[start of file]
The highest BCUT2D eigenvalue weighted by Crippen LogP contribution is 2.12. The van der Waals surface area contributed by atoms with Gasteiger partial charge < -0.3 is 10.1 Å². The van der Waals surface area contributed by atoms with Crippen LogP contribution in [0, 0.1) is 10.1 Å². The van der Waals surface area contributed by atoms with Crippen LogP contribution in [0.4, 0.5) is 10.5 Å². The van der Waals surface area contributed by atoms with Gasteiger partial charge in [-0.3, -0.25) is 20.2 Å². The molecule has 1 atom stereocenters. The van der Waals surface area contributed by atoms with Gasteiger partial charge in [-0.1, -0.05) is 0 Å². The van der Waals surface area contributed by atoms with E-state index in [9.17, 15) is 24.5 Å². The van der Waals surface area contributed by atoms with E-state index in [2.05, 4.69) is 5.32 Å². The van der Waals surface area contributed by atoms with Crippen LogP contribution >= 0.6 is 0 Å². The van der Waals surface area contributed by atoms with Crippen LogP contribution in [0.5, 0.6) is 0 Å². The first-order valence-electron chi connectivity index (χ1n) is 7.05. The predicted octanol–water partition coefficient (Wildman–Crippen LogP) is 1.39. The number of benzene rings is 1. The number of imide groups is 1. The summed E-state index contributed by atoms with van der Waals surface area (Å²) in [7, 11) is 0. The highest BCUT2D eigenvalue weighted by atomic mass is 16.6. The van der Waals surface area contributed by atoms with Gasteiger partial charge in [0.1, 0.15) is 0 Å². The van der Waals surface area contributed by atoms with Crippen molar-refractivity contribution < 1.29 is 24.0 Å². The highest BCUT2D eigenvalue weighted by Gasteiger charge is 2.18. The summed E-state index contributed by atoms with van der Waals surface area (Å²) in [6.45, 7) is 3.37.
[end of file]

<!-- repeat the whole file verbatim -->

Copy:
The highest BCUT2D eigenvalue weighted by Crippen LogP contribution is 2.12. The van der Waals surface area contributed by atoms with Gasteiger partial charge < -0.3 is 10.1 Å². The van der Waals surface area contributed by atoms with Crippen LogP contribution in [0, 0.1) is 10.1 Å². The van der Waals surface area contributed by atoms with Crippen LogP contribution in [0.4, 0.5) is 10.5 Å². The van der Waals surface area contributed by atoms with Gasteiger partial charge in [-0.3, -0.25) is 20.2 Å². The molecule has 1 atom stereocenters. The van der Waals surface area contributed by atoms with Gasteiger partial charge in [-0.1, -0.05) is 0 Å². The van der Waals surface area contributed by atoms with E-state index in [9.17, 15) is 24.5 Å². The van der Waals surface area contributed by atoms with E-state index in [2.05, 4.69) is 5.32 Å². The van der Waals surface area contributed by atoms with Crippen LogP contribution >= 0.6 is 0 Å². The van der Waals surface area contributed by atoms with Crippen LogP contribution in [0.5, 0.6) is 0 Å². The first-order valence-electron chi connectivity index (χ1n) is 7.05. The predicted octanol–water partition coefficient (Wildman–Crippen LogP) is 1.39. The number of benzene rings is 1. The number of imide groups is 1. The summed E-state index contributed by atoms with van der Waals surface area (Å²) in [7, 11) is 0. The highest BCUT2D eigenvalue weighted by atomic mass is 16.6. The van der Waals surface area contributed by atoms with Gasteiger partial charge in [0.1, 0.15) is 0 Å². The van der Waals surface area contributed by atoms with Crippen molar-refractivity contribution < 1.29 is 24.0 Å². The highest BCUT2D eigenvalue weighted by Gasteiger charge is 2.18. The summed E-state index contributed by atoms with van der Waals surface area (Å²) in [6.45, 7) is 3.37.